Ipswich live exports banned
Ipswich port authorities have suspended the export of live animals “until further notice” because of concerns that the port does not have suitable facilities to handle the animals in the event of an emergency.
Live exports from Ipswich were resumed last week after being suspended at Ramsgate port following an incident two weeks ago (September 12) in which more than 40 sheep had to be put down on the grounds of animal welfare, and two died after falling into the water.
The RSPCA has welcomed ABP’s decision, saying that the port authorities were taking their responsibilities to the animals seriously. Gavin Grant, RSPCA chief executive had described the transfer of exports from Ramsgate to Ipswich as being “sneaked through the back door” and the RSPCA claims that ABP’s decision followed an exchange between the RSPCA and ABP.
Gavin Grant, RSPCA chief executive said: “ABP have acknowledged to the RSPCA that, like Ramsgate, their port did not have suitable facilities to help the animals should an emergency arise. Sadly, we saw the unacceptable suffering in Ramsgate in just such an emergency.”
“I recently raised the RSPCA’s concerns about this trade with David Heath, the new Minister of Agriculture and with the EU Commission. I continue to be in touch with Mr Heath and am meeting the Commission again in the coming weeks to brief them on these important developments.”
Grant also condemned the National Farmers Union (NFU) for trying to re-open Ramsgate, saying: “They should respect the views of the people of Ramsgate, Ipswich and this country that there is no place in a civilised and compassionate society for this vile trade that causes so much suffering to animals."
However chief livestock adviser Peter Garbutt said that exporting animals is a legal trade that is carried out throughout Europe and is subject to comprehensive legislative controls that need to be rigourously enforced throughout the EU . He said: "The health and welfare of the animals through transit is the top priority of farmers and anyone transporting animals has a duty to use the shortest route to reach their destination.
“We have met with the RSPCA and other animal welfare groups in the past few weeks to express our wish that the shortest route possible be used for animal transportation across the channel for that very reason. We have made it clear that the port of Dover would be the most suitable location, but as the boat being used is unable to dock there currently, Ramsgate is the next best option available.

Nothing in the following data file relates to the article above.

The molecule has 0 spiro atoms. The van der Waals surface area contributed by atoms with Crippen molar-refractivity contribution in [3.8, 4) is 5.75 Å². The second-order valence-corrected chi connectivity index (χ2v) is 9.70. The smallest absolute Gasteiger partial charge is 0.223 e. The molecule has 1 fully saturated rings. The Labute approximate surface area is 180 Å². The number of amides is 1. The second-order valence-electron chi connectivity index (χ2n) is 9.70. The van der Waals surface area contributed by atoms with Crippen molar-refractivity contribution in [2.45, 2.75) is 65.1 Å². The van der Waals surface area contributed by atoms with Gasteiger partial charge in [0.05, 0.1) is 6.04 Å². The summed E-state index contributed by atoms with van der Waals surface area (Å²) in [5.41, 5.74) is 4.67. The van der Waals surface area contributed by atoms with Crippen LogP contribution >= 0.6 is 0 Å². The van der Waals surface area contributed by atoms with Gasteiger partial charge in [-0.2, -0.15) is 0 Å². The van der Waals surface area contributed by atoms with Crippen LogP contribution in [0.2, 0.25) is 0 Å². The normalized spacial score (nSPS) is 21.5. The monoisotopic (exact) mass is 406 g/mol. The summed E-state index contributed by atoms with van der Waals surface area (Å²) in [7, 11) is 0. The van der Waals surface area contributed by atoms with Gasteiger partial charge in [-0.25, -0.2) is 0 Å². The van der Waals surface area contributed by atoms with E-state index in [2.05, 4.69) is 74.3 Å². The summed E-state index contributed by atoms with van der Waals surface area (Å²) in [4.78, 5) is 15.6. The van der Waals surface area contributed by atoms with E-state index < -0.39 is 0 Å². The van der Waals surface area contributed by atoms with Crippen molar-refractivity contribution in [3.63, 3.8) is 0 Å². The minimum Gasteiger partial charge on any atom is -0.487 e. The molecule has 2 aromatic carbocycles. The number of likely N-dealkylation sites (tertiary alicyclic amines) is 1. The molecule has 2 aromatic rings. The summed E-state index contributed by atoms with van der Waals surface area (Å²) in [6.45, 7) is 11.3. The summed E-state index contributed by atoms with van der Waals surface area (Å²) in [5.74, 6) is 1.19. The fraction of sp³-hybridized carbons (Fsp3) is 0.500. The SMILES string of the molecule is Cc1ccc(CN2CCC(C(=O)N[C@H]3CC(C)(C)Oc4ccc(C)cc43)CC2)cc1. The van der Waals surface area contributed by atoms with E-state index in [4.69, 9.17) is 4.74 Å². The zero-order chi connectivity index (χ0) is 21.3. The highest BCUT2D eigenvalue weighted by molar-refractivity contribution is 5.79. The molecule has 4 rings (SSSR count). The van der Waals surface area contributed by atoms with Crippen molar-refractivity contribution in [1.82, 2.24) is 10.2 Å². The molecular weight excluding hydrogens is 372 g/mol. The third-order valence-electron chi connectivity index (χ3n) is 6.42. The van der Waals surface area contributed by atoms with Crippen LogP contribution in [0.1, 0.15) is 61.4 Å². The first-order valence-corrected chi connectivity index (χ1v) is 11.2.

The NFU has also called for a full and frank investigation into the incidents that led to the closure of Ramsgate port.
Garbutt said: "Concerns have been raised with us as to why contingency plans to deal with such events do not appear to have been followed by the bodies overseeing the trade and with the pressure that was placed on government officials to sanction the slaughter of these animals at the port by the RSPCA when more humane alternatives may have been available.”
According to the RSPCA, the Ramsgate incident occurred after a lorry loaded with 500 sheep stopped at the port and was declared to be unfit to travel due to faults to the vehicle. The sheep had to be unloaded while the transporters tried to get another lorry. It was the same lorry that had been declared unfit to travel just last month and had had two further failures at previous visits.
In a statement, the RSPCA said one sheep was discovered to have a broken leg and another was also injured; both were put to sleep on veterinary advice. The incident then deteriorated, as an area being used to store the remaining sheep then collapsed, leading to six sheep falling into water and two drowning.
Live exports from the port were subsequently suspended and an investigation ordered by David Heath, Defra secretary of state.
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